New research published in Current Problems in Diagnostic Radiology suggests procedural training should be standardized during residency and competence in specific procedures should be achieved at its completion.
At present, residents are not required to show competency in a standardized list of radiological procedures before the end of residency. The ACGME Diagnostic Radiology Milestones project—which details competency-based developmental outcome expectations and provides an outline for monitoring and measuring resident competence—is not yet implemented in practice.
“A clear definition of procedural competence is essential,” said lead author Christopher P. Ho, MD, Emory University School of Medicine in Atlanta, and colleagues. “For reference, the American Board of Surgery requires their candidates to have performed 750 operative procedures in 5 years as operating surgeon, including at least 150 operative procedures in the chief resident year. To our knowledge, there is no standard definition of procedural competence for invasive radiology procedures. However, the results of our survey suggest that there is general agreement among residents and faculty on what a definition of procedural competency should include.”
Researchers surveyed residents, fellows and clinical faculty in diagnostic radiology or nuclear medicine to gauge thoughts on the necessity of standardization of procedural training, which procedures should be evaluated on competency and the number of times a procedure must be performed to achieve said competency.
Results were received from 60 study participants. Nearly two-thirds of respondents (65 percent) believed procedural training should be standardized for residents. Thirty-two percent of residents and 61 percent of faculty feel the number of procedures and direct observation are equally important when evaluating procedural competence.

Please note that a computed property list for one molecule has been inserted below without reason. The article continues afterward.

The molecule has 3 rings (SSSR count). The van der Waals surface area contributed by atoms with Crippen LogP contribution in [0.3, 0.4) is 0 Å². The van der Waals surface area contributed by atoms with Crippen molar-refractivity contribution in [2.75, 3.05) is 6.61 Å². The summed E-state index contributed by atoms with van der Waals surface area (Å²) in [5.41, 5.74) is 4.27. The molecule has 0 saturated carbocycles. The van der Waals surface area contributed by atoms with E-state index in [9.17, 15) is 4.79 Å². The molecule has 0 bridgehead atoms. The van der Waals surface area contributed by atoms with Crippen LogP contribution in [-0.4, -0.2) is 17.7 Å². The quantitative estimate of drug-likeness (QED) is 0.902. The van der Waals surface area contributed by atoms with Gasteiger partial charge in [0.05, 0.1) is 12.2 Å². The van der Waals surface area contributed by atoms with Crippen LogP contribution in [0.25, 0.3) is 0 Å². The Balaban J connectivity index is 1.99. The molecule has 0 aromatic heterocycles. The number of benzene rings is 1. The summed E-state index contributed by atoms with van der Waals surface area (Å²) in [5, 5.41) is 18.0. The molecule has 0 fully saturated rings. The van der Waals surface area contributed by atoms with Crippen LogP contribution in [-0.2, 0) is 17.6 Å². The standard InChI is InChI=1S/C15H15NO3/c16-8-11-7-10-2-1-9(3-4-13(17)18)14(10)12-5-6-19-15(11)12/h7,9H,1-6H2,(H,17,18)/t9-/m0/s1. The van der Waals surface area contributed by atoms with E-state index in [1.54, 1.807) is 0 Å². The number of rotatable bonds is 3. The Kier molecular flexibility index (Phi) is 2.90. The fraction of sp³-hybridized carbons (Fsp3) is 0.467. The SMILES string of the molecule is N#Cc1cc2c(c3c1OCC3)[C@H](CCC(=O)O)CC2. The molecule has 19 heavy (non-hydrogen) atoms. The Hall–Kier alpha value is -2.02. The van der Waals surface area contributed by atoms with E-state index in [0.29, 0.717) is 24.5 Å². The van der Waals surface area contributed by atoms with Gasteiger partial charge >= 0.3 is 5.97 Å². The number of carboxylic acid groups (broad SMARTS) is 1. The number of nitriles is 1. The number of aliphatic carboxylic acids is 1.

Residents and faculty agreed the most important procedures in which to achieve competency include CT-guided abdominal, thoracic and musculoskeletal procedures, minor fluoroscopic procedures and ultrasound-guided abdominal procedures.
“These results were not unexpected to us because they are some of the most common procedures performed at our institution and are also likely to be common skills needed by the practicing general radiologist,” the authors wrote. “In the evaluation of procedural competency, it makes sense to us that such procedures, rather than more subspecialized or complicated ones, be included.”
Faculty reported the procedures should be performed 11 to 20 times to achieve competency, while residents believed they should be performed only six to 10 times.
“Although this study was limited to a single institution, we have identified resident and faculty respondent agreement on procedural training, and our data provide a framework for starting to establish future guidelines for standardizing image-guided procedure training,” Ho et al. concluded. “Future studies could possibly be expanded to create a national consensus regarding the implementation of the ACGME Milestones Project.”